Animal-Based Diet Turns Our Blood Fatty
Our nation's current epidemic of chronic disease is not due to our genetic family history or the consequence of aging, but rather caused by poor diet and lifestyle choices. This is particularly true concerning heart disease. Heart disease rates rise and fall in direct proportion to the percent of animal fat consumed in the diet of that population. As the percentage of animal fat rises, so does the incidence of heart disease. Heart disease is our nation's leading cause of death. According to the Centers for Disease Control (CDC), approximately "600,000 Americans die from heart disease each year—that's 1 in every 4 deaths."
The two short video excerpts below (two minutes each) show exactly what happens to our blood following a high-fat meal. They are very similar; however the first video clip comes from the documentary "Diet for a New America" with John Robbins. The second video clip highlights Dr. Michael Klaper's presentation "A Diet For all Reasons."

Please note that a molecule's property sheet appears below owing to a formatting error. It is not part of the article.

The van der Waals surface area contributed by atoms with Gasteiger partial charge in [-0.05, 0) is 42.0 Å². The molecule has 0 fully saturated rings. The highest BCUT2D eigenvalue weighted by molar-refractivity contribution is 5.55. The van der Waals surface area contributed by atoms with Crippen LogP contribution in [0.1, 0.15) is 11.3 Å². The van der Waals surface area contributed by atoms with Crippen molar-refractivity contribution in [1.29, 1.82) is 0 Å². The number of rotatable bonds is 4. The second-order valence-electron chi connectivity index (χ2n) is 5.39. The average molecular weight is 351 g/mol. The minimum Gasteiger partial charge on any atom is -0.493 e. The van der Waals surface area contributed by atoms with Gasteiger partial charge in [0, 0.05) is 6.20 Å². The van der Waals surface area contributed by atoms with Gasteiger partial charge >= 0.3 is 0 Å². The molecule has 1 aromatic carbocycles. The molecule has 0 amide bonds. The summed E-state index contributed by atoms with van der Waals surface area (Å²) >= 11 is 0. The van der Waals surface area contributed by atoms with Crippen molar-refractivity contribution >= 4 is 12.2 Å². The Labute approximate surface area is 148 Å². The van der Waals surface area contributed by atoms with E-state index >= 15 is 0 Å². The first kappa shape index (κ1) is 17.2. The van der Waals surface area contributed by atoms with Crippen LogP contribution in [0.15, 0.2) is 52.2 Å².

Using a blood sample from a patient that was scheduled for bypass surgery, Dr. Klaper demonstrates how saturated animal fat turns our blood fatty. The patient had eaten a cheeseburger and milk shake prior to having his blood drawn. You'll notice how thick and greasy the plasma turned following the meal. Normal blood plasma resembles a clear, yellowish liquid.
Turning our blood fatty has serious consequences. A single meal high in saturated animal fat can impair blood flow for up to 6 hours. Cells become sticky, making them clump together, which can slow and even stop the flow of blood in many smaller vessels. In order to compensate for the slugging of blood, blood pressure rises. This can rupture the small vulnerable plaques lining the inside of the arteries, resulting in a blood clot, which could cause a stroke or heart attack. The oxygen content of the blood also decreases, which can trigger chest pain, and impaired brain function.
Those consuming a typical animal-based diet keep their blood fatty all day long, day after day, year after year. As a result, heart disease develops after many years of consuming unhealthy meals. Autopsies show that the beginning stages of heart disease can be seen in children as young as 3 years of age. The good news is that diet-related heart disease can be prevented and even reversed using an aggressive plant-based diet and lifestyle approach.
For more information regarding heart disease, see:
Michael Klaper, MD Links
John Robbins Links